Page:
Defence Force losing Staff due to poor working conditions

Published by Brian Ò'Sùilleabhàin on

The Irish Defence force is suffering from a drain in staff members, with 60 personnel from all ranks leaving each month. This is occurring despite a large amount of resources being invested in recruitment, sparking fears that the amount of people entering will not make up for the deficit of those leaving. The reason for this exodus is shown by a report that was completed by academics at the University of Limerick through a survey that was completed by 603 officers, both of higher and lower ranks. According to the report, though there is a feeling of pride among those who work in the defence force, there were serious problems that needed to be addressed including payment and issues with regards general working conditions.

Poor Pay

One of the biggest problems that recruits faced was unsuitable payment for their work. This is shown by the measures that privates need to take in order to save money. For example, privates use their leave days so that they are able to save some money for the commutes. According to a senior NCO, the privates need money in order to pay for important utilities like bills, childcare and petrol. Thus they are forced to either take out loans, get a second job or become reliant on social welfare supplements in order to make ends meet.

One figure shown in an article in the Irish Examiner showed that about 25% of defence force staff were on Family Income Supplement (FIS). To further emphasise how low the wages for defence force staff are, one needs to consider the cuts to payment. This is shown by an interview with Shelly Cotter from the “Wives and Partners of the Defence Forces Group”, on RTE Drive Time where she stated that her husband now earns €130 less than his wages in 2008.

The cuts were described as crippling, which is an accurate description of the impact of such cuts as shown by the measures staff have to take in order to survive. There are also other issues that come from low pay. For example, It was also pointed out that some members were even sleeping in their cars as they were not able to buy fuel for the journey back home. So it is not surprising that low pay alone is causing members of the defence force to leave and look for better work.

Lack of Resources

Another problem that was found in the survey involves a lack of resources which has spurred a variety of other issues. One area that is especially concerning is the possibility of severe accidents due to the shortage in NCOs. It was pointed out that small incidents had occurred and that there is likely to be a major accident in the future that may even result in fatal injuries. Air Corp members explain that the reason for this is down to the fact that officers are stressed due to operational safety as they are down 50% technical unit personnel.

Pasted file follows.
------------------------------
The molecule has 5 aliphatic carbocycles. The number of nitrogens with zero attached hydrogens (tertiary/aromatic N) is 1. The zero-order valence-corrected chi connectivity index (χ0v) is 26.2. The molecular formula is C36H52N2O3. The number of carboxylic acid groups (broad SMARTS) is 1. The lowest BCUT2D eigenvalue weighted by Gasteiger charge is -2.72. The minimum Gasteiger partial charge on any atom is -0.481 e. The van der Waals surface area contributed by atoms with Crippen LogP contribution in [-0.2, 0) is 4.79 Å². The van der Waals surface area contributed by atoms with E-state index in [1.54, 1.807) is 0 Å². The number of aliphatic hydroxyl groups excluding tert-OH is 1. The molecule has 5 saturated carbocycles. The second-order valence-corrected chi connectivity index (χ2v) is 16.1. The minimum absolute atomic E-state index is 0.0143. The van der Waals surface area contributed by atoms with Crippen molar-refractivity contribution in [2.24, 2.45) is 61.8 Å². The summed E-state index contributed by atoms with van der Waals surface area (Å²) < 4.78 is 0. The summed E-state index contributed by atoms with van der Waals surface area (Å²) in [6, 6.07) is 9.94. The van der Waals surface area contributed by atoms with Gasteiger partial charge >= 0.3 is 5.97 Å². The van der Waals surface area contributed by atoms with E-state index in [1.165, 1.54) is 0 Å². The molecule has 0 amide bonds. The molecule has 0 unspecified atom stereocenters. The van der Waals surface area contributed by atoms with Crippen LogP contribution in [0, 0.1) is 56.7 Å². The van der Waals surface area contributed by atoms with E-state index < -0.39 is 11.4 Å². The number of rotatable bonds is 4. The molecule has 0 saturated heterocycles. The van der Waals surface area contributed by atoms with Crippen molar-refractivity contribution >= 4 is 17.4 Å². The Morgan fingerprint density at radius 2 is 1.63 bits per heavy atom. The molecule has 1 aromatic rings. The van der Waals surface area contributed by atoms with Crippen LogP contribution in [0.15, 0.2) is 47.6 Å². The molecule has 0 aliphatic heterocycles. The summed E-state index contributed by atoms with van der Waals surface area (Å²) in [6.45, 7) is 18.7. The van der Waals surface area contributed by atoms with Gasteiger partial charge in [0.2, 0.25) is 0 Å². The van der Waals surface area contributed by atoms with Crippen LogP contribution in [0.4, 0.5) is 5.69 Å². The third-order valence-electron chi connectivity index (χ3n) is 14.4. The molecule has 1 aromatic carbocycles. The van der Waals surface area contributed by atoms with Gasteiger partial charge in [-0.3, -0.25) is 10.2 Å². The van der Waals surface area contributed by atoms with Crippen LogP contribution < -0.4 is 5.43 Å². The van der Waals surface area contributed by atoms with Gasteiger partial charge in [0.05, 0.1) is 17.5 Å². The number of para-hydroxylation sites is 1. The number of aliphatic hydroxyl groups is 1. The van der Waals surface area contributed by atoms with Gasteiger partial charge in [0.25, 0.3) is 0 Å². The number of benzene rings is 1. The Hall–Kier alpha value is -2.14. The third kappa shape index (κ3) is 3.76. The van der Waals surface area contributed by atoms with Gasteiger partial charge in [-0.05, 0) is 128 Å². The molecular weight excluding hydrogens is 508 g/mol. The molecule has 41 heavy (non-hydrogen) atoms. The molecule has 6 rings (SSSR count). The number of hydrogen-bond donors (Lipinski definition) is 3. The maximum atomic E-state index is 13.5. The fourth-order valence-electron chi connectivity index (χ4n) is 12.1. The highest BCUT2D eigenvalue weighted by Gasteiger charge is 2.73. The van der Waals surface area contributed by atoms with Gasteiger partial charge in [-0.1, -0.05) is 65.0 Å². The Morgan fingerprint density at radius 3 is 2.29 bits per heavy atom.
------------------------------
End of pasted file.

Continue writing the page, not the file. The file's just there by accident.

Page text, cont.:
Problems with the lack of resources and safety also extends to the naval service which has eight ships, but there are not enough people to maintain seven. The Irish Examiner shows how the overstretched resources can be a problem as an article includes a figure from an NCO which states that 10% of sailors who come back from migrant rescue missions would apply for discharge. These safety issues are likely to get worse due to disillusioned recruits leaving due to poor pay as it can take five years of training before an individual can be competent at sea.

The problems faced by those working in the defence force are just one of many problems when it comes to working in Ireland. Healthcare workers in Ireland have suffered pay cuts as well as pension levies which has resulted in high levels of emigration in the area of health and a shortage of nurses and midwives. Similar problems can also be seen in education where teachers at both a secondary and primary level are heading to the Middle-East, where they can work for higher pay that is tax-free. So taking these issues into consideration, it is clear that the government needs to take action in order to give people a reason to stay and work in Ireland rather than looking for better jobs overseas, especially if the country is to withstand the problems posed by Brexit.